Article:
So once in the gates, Katie and I explored the concourse so I could capture pre-game pictures of the starting lineups and league standings. Thankfully those were side-by-side.
|Starting lineups and Carolina League standings entering play on May 21.|
When it comes to watching the game, I don’t generally look up information about the prospects in advance. I go to games because I enjoy watching the game and exploring a new stadium, but I do check out the prospects after the fact. So it’s interesting to see how many prospects played in a particular game.
The Lynchburg Hillcats are a Cleveland Indians affiliate, which is a MLB club I don’t see much about living in the South (see prospect list here). They had first baseman Bobby Bradley (3rd), shortstop Yu-Cheng Chang (12th), second baseman Mark Mathias (16th), left fielder Mike Papi (17th), center fielder Greg Allen (22nd), and designated hitter Claudio Bautista (30th) in the lineup.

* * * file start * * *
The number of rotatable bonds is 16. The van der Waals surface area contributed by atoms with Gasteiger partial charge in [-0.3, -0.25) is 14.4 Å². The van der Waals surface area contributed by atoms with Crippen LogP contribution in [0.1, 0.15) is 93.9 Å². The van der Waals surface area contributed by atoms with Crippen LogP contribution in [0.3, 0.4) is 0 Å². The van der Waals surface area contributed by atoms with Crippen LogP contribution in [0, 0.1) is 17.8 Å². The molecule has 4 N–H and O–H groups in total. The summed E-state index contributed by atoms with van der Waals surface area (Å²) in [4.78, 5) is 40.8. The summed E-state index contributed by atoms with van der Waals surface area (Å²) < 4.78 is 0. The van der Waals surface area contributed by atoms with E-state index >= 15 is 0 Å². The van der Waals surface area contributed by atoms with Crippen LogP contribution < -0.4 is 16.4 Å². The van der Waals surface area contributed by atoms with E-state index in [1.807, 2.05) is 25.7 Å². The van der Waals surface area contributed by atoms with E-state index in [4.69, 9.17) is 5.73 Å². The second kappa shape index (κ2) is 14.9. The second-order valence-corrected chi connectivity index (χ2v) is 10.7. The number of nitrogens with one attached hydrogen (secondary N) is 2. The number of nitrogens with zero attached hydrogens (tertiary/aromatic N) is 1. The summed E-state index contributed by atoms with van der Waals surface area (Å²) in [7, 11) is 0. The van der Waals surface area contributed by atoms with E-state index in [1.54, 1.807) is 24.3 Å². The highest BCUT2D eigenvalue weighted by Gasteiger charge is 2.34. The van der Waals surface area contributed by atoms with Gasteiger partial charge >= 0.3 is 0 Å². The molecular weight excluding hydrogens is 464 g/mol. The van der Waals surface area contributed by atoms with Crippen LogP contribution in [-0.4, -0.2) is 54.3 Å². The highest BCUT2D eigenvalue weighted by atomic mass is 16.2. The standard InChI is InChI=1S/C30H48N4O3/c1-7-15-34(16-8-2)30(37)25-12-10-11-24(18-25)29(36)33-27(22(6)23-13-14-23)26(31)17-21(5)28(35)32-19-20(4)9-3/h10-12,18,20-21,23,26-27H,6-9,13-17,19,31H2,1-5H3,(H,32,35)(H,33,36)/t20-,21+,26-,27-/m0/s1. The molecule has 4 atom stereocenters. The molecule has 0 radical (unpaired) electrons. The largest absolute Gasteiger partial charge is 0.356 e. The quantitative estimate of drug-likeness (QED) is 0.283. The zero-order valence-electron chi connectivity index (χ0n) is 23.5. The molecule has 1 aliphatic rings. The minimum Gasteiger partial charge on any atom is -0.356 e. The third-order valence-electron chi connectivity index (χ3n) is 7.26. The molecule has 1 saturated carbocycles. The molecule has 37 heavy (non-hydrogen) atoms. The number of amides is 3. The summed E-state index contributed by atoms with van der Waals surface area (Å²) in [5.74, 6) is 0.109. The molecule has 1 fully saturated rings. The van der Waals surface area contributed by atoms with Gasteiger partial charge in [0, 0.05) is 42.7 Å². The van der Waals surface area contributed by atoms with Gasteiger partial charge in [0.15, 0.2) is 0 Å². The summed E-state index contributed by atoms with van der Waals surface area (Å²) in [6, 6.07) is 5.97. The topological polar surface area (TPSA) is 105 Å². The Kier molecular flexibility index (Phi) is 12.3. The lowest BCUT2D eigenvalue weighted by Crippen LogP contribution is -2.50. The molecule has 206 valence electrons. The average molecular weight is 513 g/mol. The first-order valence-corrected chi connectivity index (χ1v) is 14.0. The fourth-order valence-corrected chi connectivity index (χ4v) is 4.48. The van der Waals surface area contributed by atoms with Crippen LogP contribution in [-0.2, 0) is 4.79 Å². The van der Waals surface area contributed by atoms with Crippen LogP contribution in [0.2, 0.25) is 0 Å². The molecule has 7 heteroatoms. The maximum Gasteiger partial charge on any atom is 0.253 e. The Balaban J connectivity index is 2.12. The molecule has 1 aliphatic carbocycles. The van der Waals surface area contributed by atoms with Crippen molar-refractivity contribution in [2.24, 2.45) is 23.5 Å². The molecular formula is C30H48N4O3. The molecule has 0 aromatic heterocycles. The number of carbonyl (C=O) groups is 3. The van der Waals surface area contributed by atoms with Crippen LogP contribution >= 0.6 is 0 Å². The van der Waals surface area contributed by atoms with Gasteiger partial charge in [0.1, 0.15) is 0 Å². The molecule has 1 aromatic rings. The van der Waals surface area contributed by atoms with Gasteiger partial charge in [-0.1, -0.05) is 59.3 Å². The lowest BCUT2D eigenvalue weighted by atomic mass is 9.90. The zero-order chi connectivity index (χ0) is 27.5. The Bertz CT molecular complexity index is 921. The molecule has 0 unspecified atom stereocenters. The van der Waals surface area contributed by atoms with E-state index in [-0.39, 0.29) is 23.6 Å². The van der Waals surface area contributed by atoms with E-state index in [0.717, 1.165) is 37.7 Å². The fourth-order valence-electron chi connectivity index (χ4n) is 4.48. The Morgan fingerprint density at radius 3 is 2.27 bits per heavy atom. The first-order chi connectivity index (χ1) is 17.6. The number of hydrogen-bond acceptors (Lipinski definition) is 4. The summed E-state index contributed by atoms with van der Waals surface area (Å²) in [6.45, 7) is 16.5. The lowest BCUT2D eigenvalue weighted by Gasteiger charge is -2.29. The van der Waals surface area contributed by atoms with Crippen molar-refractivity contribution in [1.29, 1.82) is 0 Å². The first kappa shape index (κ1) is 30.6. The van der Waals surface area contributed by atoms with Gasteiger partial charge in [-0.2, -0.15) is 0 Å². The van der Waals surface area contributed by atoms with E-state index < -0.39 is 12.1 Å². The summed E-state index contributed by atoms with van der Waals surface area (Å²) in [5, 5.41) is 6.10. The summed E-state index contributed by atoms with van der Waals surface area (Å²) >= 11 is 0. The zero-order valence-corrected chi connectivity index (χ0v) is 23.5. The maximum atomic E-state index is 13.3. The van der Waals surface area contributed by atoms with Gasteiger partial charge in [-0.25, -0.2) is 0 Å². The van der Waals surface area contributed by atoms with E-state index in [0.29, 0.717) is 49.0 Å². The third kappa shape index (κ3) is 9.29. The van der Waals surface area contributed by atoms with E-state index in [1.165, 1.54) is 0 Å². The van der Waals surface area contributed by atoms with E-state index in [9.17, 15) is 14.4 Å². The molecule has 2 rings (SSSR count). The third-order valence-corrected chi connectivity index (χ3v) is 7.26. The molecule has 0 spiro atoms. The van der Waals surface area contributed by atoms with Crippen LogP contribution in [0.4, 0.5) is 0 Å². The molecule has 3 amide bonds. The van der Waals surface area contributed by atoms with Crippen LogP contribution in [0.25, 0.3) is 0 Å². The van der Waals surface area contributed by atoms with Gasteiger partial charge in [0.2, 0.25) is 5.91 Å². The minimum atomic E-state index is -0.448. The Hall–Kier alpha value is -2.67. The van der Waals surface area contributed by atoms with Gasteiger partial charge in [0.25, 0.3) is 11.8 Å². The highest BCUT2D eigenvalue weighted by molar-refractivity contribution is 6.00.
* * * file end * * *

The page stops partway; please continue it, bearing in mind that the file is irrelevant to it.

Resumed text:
The Pelicans lineup had some Cubs prospects, too (see full list here). I had no idea that shortsop Gleyber Torres was the top-rated prospect in the Cubs organization nor did I know about the other players like second baseman Ian Happ (3rd) or starting pitcher Jake Stinnett (22nd).
So after exploring a bit and deciding that we were not hungry enough to eat, Katie and I headed to our seats behind home plate. It was Military Appreciation Night at the game, so the Pelicans honored local veterans with an on-field ceremony before the game and capped it off with a biker salute.
The team also donned special uniforms for the game, too.
|Pelicans starting pitcher Jake Stinnett delivering the first pitch to Hillcats center field Greg Hill.|
After watching a few innings of play, we started to consider our food options. If you follow Ben’s Biz, you saw his visit to the ballpark a few weeks before my stop (read it here). So Katie and I were armed with a LOT of information, which actually made it difficult to choose just one food item apiece. Thankfully we had time to wander down to the specialty concession stand in right field.